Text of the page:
A stream is a flowing body of water with a current , confined within a bed and stream banks. In the United States, a stream is classified as a watercourse less than 60 feet 18 metres wide. Streams are important as conduits in the water cycle , instruments in groundwater recharge , and they serve as corridors for fish and wildlife migration.
The biological habitat in the immediate vicinity of a stream is called a riparian zone. Given the status of the ongoing Holocene extinction , streams play an important corridor role in connecting fragmented habitats and thus in conserving biodiversity. The study of streams and waterways in general involves many branches of inter-disciplinary natural science and engineering, including hydrology , fluvial geomorphology , aquatic ecology , fish biology , riparian ecology , and others.
Ecosystems are composed of a variety of abiotic and biotic components that function in an interrelated way. Variations of these factors will initiate dynamic modifications to the ecosystem. Some of the more important components are: Central to the ecosystem concept is the idea that living organisms interact with every other element in their local environment. Eugene Odum, a founder of ecology, stated: A smaller unit of size is called a microecosystem.
For example, a microsystem can be a stone and all the life under it. A macroecosystem might involve a whole ecoregion , with its drainage basin. Wilderness is generally defined as areas that have not been significantly modified by human activity. Wilderness areas can be found in preserves, estates, farms, conservation preserves, ranches, national forests , national parks , and even in urban areas along rivers, gulches, or otherwise undeveloped areas.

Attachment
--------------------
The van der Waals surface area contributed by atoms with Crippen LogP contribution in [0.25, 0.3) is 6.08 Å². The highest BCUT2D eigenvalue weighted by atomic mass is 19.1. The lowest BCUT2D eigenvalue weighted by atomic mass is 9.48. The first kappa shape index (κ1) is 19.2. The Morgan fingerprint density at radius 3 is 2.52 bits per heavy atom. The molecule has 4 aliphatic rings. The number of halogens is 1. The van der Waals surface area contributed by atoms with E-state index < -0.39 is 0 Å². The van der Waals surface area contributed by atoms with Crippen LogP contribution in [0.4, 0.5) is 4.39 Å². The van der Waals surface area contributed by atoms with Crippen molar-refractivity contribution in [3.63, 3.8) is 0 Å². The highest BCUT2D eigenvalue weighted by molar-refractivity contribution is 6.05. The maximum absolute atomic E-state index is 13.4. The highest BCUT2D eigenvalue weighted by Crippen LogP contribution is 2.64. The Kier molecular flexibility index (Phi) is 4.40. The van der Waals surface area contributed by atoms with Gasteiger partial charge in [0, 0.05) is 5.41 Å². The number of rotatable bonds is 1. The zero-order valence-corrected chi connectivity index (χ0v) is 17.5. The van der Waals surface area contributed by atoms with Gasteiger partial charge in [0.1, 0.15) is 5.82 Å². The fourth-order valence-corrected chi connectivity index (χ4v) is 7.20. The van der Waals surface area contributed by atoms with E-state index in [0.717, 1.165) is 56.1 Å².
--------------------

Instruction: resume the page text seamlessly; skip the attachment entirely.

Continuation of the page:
Wilderness areas and protected parks are considered important for the survival of certain species , ecological studies, conservation , and solitude. Some nature writers believe wilderness areas are vital for the human spirit and creativity,  and some ecologists consider wilderness areas to be an integral part of the Earth's self-sustaining natural ecosystem the biosphere.
They may also preserve historic genetic traits and that they provide habitat for wild flora and fauna that may be difficult or impossible to recreate in zoos , arboretums , or laboratories. Although there is no universal agreement on the definition of life, scientists generally accept that the biological manifestation of life is characterized by organization , metabolism , growth , adaptation , response to stimuli , and reproduction.